UPDATE 2020-11-17: Microsoft’s initial product name “Dataflex” has been replaced with “Dataverse” in the General Availability announcement. Otherwise everything announced originally in July 2020 remains the same.
On July 21st Microsoft announced a new service called Dataverse for Teams. In short, it is a data platform for low-code apps that can be built right within Microsoft Teams. This is a brand new commercial offering and it comes bundled with every subscription of Office 365 / Microsoft 365 that includes the right to use Teams.
At the same time, Dataverse became the new name for what used to be called Common Data Service (CDS). For those who are more familiar with Power Platform technology, you’ll know that CDS has served as the foundation for building your custom Power Apps as well as leveraging the many Dynamics 365 app products built by Microsoft.
So, what is actually new, what is just rebranding, and why is the arrival of Dataverse into Microsoft Teams such a big deal?
One platform for many app types
Let’s look at how Dataverse is positioned and licensed for different scenarios. Starting from the left, the new capability announced at Microsoft Inspire 2020 can be seen as the entry point into app creation on top of Dataverse. Its license is seeded within Microsoft Teams, just like the Office 365 / Microsoft 365 plans already come with seeded rights to use Power Apps & Power Automate to extend the various business productivity apps found within the realm of Office. It’s important to understand that the “free” edition of Dataverse only allows the creation and usage of apps from within the Teams clients. Technically these are not the same as the official Teams custom apps built by pro developers, but for the sake of this discussion let’s call them “Teams apps” that happen to be powered by Dataverse and Power Apps.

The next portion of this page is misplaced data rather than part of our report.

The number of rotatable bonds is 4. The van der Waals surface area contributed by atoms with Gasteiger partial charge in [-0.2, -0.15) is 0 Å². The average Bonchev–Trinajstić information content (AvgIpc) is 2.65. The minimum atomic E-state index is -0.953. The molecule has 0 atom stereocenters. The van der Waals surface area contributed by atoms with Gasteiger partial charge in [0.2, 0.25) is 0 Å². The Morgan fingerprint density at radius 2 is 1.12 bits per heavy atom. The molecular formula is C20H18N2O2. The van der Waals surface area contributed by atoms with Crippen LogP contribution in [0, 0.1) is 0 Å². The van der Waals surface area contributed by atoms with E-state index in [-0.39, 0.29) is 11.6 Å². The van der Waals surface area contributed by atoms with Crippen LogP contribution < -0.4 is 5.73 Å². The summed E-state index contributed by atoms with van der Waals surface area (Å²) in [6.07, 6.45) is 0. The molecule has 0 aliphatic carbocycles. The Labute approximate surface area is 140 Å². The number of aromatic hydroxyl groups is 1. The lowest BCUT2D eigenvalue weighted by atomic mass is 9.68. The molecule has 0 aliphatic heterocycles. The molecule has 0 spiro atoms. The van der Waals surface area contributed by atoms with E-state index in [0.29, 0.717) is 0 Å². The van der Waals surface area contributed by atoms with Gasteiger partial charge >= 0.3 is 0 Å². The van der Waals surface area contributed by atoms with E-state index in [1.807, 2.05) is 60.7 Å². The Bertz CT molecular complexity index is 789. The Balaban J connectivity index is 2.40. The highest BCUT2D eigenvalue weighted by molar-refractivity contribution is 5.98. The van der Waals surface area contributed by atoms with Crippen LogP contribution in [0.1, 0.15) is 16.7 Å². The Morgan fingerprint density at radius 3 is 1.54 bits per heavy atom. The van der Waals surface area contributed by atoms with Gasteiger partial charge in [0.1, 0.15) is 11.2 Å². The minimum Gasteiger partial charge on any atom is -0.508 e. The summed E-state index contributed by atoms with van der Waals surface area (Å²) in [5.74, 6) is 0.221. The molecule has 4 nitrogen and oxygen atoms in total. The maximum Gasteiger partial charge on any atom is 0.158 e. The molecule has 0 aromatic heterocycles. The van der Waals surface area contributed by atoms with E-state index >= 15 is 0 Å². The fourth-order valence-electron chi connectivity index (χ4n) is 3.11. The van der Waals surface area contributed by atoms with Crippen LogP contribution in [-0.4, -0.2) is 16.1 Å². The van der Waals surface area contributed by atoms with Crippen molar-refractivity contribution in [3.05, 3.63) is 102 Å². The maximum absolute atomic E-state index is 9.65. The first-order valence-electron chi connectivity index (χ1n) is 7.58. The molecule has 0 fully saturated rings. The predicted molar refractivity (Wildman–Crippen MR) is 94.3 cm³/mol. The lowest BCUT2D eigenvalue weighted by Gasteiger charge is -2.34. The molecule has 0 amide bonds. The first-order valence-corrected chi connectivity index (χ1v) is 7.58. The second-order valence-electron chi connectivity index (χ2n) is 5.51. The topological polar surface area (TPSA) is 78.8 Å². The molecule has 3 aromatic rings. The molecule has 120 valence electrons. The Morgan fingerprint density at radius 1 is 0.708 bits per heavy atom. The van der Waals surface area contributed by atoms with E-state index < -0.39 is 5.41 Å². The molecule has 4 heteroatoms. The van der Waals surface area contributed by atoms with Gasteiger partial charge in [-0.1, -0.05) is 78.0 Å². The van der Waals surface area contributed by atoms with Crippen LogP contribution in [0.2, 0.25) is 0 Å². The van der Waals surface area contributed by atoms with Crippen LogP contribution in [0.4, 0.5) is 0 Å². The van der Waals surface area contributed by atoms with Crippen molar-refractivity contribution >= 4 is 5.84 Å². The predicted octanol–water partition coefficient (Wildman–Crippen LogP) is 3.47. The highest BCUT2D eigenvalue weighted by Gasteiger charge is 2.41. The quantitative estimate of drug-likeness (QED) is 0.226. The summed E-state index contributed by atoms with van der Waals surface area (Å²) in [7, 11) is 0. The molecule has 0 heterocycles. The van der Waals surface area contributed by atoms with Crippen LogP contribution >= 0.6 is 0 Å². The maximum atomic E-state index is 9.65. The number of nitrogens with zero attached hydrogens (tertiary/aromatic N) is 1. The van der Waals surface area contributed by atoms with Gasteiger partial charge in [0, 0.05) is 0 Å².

When the needs for building a low-code business app can no longer fit within the Teams app usage scenario, customers can upgrade the Dataverse for Teams environment to full Dataverse. Essentially this means moving into the existing licensing model of Power Apps, where you can either license a single application at a time ($10 Per App) or purchase the “platform SKU” that allows an unlimited number of apps ($40 Per User). This unlocks the full feature set of what the Common Data Service used to provide, meaning advanced data types, environment management, security & compliance tools, integration options and ALM tools.
Continuing further on this journey, customers could also choose to purchase a license to the readymade business apps from Microsoft, branded as Dynamics 365. Many of these (but not all) are built on top of the same Dataverse platform that powers the Power Apps solutions created in-house by citizen developers working within the business teams. Underneath the surface, a sophisticated enterprise system like Dynamics 365 Connected Field Service with signals coming in from IoT sensors and the information presented to field technicians wearing a Hololens device in front of their eyes is actually assembled from many of the same building blocks that any Teams user now has at their disposal via Dataverse.